The members of the Canadian Shipowners Association (CSA) voiced their concern that the Comprehensive Economic and Trade Agreement (CETA) with the European Union may hurt Canada’s short sea shipping industry, its workers and suppliers and shippers.
As explained by CSA, Canadian ship owners have invested in 14 state of the art high-efficiency vessels worth over $700 million, which are positioned to play a part in the prosperity that CETA will bring.
However, “while the CETA deal is good for the Canadian economy,” said CSA President Robert Lewis-Manning “it cannot be allowed to jeopardize the Canadian short sea shipping capacity that the domestic marine industry, labour and the government have collectively developed to meet Canada’s unique domestic shipping challenges.”
Recent government support through the removal of the twenty-five per cent import duty on foreign-built vessels facilitated CSA member purchase of these vessels with leading edge environmental technologies and safety features.
The CSA said it was concerned about “the lack of transparency in the CETA negotiations and the fact that access to trades between Canadian ports may be given to EU carriers, who employ international labour at much lower rates, do not pay Canadian taxes or employ Canadian workers and are not regulated to rigorous Transport Canada safety and operating standards for Canadian flagged vessels.”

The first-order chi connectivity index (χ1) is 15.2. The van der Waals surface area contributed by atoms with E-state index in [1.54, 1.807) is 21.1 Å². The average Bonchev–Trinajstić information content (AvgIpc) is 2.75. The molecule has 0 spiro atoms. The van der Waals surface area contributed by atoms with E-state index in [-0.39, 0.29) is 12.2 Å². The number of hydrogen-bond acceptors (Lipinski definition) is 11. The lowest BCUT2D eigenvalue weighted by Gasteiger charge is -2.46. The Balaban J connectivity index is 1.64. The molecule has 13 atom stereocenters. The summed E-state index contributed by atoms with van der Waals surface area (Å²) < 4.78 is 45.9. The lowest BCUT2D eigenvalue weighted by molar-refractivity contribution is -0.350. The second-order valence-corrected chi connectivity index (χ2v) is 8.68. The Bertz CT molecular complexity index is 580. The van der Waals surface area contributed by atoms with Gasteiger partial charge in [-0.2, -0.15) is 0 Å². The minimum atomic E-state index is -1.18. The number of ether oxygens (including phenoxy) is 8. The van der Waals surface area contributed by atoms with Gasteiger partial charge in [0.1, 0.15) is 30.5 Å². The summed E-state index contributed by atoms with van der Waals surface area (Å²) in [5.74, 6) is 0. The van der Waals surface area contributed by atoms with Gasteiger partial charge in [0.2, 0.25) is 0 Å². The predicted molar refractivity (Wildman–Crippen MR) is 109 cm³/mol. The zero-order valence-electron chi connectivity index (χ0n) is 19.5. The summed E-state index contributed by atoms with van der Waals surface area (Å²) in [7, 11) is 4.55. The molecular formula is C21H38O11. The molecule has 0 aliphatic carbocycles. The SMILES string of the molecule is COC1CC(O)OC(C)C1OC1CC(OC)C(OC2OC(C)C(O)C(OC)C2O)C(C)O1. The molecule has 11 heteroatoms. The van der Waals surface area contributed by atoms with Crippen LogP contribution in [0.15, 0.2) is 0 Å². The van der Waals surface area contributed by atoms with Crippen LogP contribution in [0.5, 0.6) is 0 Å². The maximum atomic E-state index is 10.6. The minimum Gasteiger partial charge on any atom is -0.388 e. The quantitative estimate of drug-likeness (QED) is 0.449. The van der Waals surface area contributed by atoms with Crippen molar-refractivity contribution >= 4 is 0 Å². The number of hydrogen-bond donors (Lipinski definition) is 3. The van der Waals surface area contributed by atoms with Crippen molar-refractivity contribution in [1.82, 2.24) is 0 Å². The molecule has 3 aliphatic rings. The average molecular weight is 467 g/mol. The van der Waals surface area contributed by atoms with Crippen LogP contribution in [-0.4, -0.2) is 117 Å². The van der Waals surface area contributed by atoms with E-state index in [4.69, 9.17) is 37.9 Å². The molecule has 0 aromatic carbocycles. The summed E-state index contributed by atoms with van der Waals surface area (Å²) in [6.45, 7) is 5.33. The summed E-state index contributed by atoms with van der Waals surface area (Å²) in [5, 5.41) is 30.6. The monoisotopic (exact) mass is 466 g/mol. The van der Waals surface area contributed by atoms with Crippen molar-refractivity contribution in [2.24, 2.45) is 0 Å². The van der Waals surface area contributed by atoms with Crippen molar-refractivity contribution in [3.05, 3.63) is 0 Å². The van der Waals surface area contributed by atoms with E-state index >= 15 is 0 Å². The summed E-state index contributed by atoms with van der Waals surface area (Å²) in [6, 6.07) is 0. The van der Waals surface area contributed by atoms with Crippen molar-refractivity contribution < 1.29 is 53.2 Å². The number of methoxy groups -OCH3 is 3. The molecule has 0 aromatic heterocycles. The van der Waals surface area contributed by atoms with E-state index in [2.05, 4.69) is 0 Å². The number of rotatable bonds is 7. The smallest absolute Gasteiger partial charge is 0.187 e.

CSA added that Canadian flag short sea shipping vessels are specially designed for Canada’s inland and coastal waters and to meet Canadian requirements.
“Unable to leave Canada and compete against cheaper international competition, the Canadian crewed, Canadian owned and regulated Canadian flagged domestic fleet will be hurt if Canadian cabotage rules are reduced to allow any international vessels access to Canadian markets.
“Our mariners possess unique local knowledge that ensures that Canadian waters are safely transited, respected and protected,” said Lewis-Manning.
“We need to ensure that these jobs remain in Canada.”
The CSA expressed these views before the House of Commons Standing Committee on International Trade in February 2014.
The newly formed Canadian Maritime and Supply Chain Coalition has also voiced their worries concerning CETA, and ”the lack of transparency that Canada’s government has had when making this deal.”
According to the Coalition, CETA will allow EU beneficially owned Flag of Convenience (FOC) vessels and so-called European National Flag to trade freely between Canadian ports without any restrictions on origin of the crew, or level of wage and working conditions, and thus completely halt the Canadian maritime transport sector’s growth.
On 18 October 2013, the EU and Canada reached a political agreement on the key elements of CETA. The agreement’s goal was, among others, to remove over 99% of tariffs between the two economies and create a sizeable new market access to opportunities in services and investment, according to the statement made by the EU.